SOUTHINGTON — Nikolas Thomson is just a few weeks into his latest project: making 3-D printed face shields and other protective equipment for health care workers and first responders.
Thomson and his friends, fellow Southington residents Evan D'Agostino and Drew Steindl, have set up shop in the building previously occupied by Hop Knot on Meriden-Waterbury Turnpike in Plantsville. They’ve utilized the bar counters and tabletops to set up a makeshift manufacturing plant that includes about a dozen 3-D printers and space to assemble the shields.
The 24-year-old town native said he came up with the idea to 3-D print face shields after learning hospitals and other health care facilities faced shortages. Thomson, who holds a degree in industrial design from Syracuse University, is no stranger to 3-D printing.
“I thought I could do this at home,” he said. So Thomson found design plans for face shields online and began printing them at home. In that first batch, he made an estimated 50 shields.
The group has since made about 1,000 face shields and frames and have experimented with different types of materials — from one-time disposable equipment to more durable multi-use gear. That equipment has been sanitized and distributed, at no charge, to various facilities — including Gaylord Hospital in Wallingford and St. Mary’s Hospital in Waterbury, nursing homes and various ambulance companies throughout the area and beyond — delivering them as far as Danbury and the shoreline.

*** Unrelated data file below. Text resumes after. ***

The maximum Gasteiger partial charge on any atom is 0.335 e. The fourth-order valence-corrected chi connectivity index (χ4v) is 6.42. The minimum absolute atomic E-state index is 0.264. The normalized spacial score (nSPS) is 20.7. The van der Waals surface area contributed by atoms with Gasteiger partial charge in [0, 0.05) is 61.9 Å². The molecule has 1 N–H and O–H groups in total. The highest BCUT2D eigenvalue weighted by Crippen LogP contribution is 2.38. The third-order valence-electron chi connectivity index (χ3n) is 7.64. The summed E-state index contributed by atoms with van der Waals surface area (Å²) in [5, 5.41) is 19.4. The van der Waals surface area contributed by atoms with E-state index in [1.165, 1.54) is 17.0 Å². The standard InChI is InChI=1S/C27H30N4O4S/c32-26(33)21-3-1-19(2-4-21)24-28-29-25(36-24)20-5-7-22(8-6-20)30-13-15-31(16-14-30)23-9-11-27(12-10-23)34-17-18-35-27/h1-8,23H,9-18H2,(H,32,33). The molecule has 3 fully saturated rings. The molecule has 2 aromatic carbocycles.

Thomson said he wanted to assist the health care workers, whom he referred to as “medical heroes,” in the battle to treat COVID-19 patients and prevent the disease’s spread.
Thomson said he spoke with one medical supervisor after a recent delivery.
“She was so grateful. It made me feel good to know I’m helping out the medical heroes,” Thomson said.
The group was able to bolster their printing capacity by purchasing 10 additional 3-D printers. Thompson was able to buy the printers using a grant from Southington Community Cultural Arts and the Southington Arts and Crafts Association. Typically that money funds scholarships for high school students seeking an art education.
The plastic sheets and printing materials have come from other donations.
SoCCA Executive Director Mary DeCroce explained that because schools had closed the organization didn’t receive any scholarship applications this year. SoCCA leaders learned of Thomson’s efforts and gave him the funds.
That wouldn’t be the only effort SoCCA would support.
Last month, after SoCCA had to close its physical doors, leaders gave away an estimated 100 bags of chalk for children and other residents to use. The bags were left on SoCCA’s front steps and gone within hours, DeCroce said.
SoCCA’s exhibits and classes are taking place online, instead of in person. SoCCA staff have filmed instructional videos from their own home studios. SoCCA also issued a call for an exhibit organizers called “Me and my BFF.” The BFF in this instance stands for Best Furry Friends and the call was for people to submit photos with their pets. The organization received more than 50 responses — photos that included dogs, cats and at least one beta fish.
SoCCA’s long-standing All-Access art programming for individuals with disabilities is also ongoing, even though instructors are temporarily unable to work with their clients in person.
With support from the Community Foundation of Greater New Britain, SoCCA was able to give away bags of art supplies to at least 40 of its All-Access students.
“We have done everything we can to stay connected,” DeCroce said. “We want everyone to know we’re still there for them.”